Nepal | August 09, 2020

Oli says govt wants to create civilised society

Says media should not cross limit

Rupak D Sharma
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Kathmandu, February 4

Prime Minister KP Sharma Oli was late again.

The PM, who does not have a good track record on punctuality, invited editors of national dailies, magazines and online portals for a meeting at his residence today at 2:45 pm. But he entered the meeting hall at 3:48 pm flashing a smile. There was no apology for being late. Instead, the PM, who has a habit of cracking jokes, quipped, “Hope you all know today’s meeting will run till 8:00 pm.”

He then started the meeting in an unconventional manner. “I would like to listen to you first,” he said, allowing journalists to not only ask questions but “deliver a short speech” if they wished. He was cosying up to the press at a time when he appears to be sidelined in his ruling Nepal Communist Party (NCP) by Cochair Pushpa Kamal Dahal. Recently Dahal outwitted Oli, who is also the NCP co-chair, by garnering support in the party to elect Agni Prasad Sapkota as the speaker of the House of Representatives. Lately, the PM, who likes to go on the offensive, has also found himself backed into a corner, as he has been facing difficulties in convincing his ultranationalist party members to endorse the US government-sponsored Millennium Challenge Corporation’s compact programme, under which Nepal is receiving a grant of $500 million to build transmission lines and renovate a section of the crucial East-West Highway.

Journalists asked the PM whether the compact programme would sail through the Parliament as demanded by the US government for its implementation. Questions were also raised about growing corruption cases, under-utilisation of the public capital budget, delayed infrastructure projects and presence of potholes and dust on the roads. But two issues that were raised prominently were the government’s attempt to curtail civil liberties and gag the press.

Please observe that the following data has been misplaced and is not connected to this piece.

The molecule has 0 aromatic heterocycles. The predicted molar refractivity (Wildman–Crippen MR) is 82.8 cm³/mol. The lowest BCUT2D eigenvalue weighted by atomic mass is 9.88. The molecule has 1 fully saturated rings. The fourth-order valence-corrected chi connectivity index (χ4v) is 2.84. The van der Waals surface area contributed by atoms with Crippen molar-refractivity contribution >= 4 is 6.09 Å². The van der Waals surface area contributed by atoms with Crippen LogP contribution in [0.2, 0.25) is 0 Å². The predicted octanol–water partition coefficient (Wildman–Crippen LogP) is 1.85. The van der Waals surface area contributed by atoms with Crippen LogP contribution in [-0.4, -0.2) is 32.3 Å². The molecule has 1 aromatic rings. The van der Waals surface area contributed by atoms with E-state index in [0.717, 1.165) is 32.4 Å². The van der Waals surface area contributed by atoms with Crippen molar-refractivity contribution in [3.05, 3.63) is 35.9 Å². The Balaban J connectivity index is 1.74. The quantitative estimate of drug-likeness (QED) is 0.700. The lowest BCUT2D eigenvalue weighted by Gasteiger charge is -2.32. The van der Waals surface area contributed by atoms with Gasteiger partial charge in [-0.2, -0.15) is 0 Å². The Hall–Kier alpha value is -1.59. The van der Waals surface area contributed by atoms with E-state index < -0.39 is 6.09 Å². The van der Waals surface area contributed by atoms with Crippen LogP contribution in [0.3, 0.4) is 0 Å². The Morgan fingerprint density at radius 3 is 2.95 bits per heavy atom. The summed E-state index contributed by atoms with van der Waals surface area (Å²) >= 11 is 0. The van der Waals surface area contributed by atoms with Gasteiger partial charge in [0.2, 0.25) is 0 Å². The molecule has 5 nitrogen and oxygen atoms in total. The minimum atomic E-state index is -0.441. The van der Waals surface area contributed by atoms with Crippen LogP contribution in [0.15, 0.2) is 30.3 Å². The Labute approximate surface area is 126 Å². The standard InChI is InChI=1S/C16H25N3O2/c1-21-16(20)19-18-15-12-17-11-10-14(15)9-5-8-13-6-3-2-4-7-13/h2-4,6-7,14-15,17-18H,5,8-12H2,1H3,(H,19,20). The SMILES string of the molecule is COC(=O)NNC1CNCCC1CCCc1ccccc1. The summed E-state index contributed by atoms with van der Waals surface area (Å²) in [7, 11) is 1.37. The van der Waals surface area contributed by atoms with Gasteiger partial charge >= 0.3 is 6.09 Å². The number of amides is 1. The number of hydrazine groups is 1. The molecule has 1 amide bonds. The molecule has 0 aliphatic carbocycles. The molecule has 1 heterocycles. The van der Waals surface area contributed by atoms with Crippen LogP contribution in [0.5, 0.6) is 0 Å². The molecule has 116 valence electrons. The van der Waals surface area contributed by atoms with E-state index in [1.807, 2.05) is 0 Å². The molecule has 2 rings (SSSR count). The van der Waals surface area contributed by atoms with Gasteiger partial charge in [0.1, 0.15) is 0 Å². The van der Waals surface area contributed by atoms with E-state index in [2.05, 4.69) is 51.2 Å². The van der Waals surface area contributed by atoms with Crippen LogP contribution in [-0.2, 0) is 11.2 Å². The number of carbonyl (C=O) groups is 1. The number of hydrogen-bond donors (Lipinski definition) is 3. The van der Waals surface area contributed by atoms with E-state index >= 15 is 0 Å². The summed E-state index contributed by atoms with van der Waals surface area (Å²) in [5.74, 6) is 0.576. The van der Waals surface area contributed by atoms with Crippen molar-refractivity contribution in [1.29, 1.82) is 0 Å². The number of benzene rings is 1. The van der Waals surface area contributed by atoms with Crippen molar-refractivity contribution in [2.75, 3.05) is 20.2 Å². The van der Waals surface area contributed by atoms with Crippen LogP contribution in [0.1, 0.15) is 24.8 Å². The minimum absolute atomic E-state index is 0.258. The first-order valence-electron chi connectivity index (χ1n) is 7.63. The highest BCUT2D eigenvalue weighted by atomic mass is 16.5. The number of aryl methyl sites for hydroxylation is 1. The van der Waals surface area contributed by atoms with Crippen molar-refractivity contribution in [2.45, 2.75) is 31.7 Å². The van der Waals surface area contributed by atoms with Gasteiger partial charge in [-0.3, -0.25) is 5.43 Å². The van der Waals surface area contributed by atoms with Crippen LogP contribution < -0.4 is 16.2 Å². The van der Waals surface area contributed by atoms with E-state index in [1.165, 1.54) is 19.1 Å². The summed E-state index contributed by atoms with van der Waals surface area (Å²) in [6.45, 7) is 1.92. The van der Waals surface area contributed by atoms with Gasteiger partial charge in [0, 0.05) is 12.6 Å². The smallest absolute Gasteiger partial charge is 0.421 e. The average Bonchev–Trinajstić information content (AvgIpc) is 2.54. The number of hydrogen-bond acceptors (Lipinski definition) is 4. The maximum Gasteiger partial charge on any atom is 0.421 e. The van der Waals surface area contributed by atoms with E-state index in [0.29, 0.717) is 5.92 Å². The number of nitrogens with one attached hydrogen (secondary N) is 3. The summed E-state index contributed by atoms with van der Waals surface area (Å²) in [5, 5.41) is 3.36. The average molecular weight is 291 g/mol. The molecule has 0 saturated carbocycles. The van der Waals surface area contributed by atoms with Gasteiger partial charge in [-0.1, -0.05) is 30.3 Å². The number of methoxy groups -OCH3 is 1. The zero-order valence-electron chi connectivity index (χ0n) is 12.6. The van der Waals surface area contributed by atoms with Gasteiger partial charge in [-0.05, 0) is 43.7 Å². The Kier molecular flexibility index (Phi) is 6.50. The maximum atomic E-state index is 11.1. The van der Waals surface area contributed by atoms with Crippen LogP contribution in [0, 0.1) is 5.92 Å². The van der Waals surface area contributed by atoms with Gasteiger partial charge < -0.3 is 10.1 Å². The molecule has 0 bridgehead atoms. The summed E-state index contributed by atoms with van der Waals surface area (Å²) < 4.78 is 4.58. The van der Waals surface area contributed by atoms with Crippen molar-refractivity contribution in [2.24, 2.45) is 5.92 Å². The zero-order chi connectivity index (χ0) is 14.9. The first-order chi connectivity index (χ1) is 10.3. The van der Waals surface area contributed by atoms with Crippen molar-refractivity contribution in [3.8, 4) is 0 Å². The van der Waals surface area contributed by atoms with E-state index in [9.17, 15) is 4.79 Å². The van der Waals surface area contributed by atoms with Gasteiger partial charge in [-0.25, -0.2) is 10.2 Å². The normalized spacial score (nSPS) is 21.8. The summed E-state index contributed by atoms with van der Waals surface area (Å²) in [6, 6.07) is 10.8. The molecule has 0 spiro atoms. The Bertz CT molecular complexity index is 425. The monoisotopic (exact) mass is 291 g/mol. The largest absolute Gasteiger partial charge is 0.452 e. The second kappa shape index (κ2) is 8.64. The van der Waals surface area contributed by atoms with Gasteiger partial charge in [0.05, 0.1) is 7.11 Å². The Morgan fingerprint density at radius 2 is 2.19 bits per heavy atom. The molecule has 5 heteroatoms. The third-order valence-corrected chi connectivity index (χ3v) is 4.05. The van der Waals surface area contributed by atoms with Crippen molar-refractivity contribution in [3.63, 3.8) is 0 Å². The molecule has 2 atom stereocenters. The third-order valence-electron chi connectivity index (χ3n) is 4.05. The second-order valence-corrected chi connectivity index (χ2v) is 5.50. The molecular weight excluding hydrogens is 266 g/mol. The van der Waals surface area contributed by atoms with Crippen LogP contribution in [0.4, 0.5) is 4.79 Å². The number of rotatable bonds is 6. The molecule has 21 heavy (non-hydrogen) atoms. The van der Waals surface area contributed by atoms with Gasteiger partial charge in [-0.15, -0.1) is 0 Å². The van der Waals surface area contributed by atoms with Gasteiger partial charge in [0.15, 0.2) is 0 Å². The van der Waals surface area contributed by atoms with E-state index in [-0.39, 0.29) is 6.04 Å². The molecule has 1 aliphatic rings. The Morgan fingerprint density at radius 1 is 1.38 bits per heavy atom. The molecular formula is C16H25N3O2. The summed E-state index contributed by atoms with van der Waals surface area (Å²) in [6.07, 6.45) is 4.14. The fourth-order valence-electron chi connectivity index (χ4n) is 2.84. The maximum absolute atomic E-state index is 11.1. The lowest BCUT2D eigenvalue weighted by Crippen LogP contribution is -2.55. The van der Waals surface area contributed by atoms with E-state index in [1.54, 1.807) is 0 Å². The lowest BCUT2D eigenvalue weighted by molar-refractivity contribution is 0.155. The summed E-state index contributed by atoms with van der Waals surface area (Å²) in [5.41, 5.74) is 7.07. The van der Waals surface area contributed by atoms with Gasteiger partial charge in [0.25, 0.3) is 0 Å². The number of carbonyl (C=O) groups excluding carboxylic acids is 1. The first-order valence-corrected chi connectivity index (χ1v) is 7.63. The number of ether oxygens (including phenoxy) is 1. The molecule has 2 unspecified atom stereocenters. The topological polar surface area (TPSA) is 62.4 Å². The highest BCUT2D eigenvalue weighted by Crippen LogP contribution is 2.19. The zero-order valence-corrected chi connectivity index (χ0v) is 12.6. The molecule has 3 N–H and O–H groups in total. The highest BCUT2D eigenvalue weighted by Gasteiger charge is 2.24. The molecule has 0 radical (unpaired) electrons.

The PM listened to all these questions for almost one-and-a-half hours with fingers interlaced.

He then spoke for an hour.

“The manner in which you shared your views freely shows we are living in a democratic society,” the PM, clad in dark brown daura suruwal, black topi, black leather shoes and a black trench coat, said, expressing commitment to “uphold press freedom and all civilian rights”. But he topped his views with a caveat, “The press, which has a habit of criticising everyone, should also learn to face criticism, as it sometimes crosses the limit.”

The government, according to the PM, respects the contribution made by people to restore democracy but it wants everyone to “practice freedom responsibly”, as it is trying to create a “civilised society”.

“Look at two ‘developed’ countries in the world, one which focuses solely on development and the other which focuses on development as well as creation of a civilised society, where people bow in front of others when speaking,” PM Oli said, taking a jab at the US.

This controversial statement, however, did not stop the PM from throwing his weight behind the US government’s MCC compact programme. “I was in support of this programme in the past and support it today as well,” he said, adding, “This is a five-year programme without any military component as rumoured. It will be ratified by the Parliament at the earliest.”He didn’t say whether the programme would be endorsed in its current form.

He also talked at length about the initiatives he has taken to “curb corruption” but indirectly defended his party General Secretary Bishnu Paudel, who owns a plot in Baluwatar, where around 114 ropani land belonging to the government was captured by individuals.

“Before I built my house in Balkot, I was also looking for a plot in Baluwatar. Luckily, I did not buy one there. Otherwise I too would have been implicated, as all we look for when purchasing a plot are land ownership certificate and green signal from land revenue office,” the PM said.


A version of this article appears in print on February 05, 2020 of The Himalayan Times.


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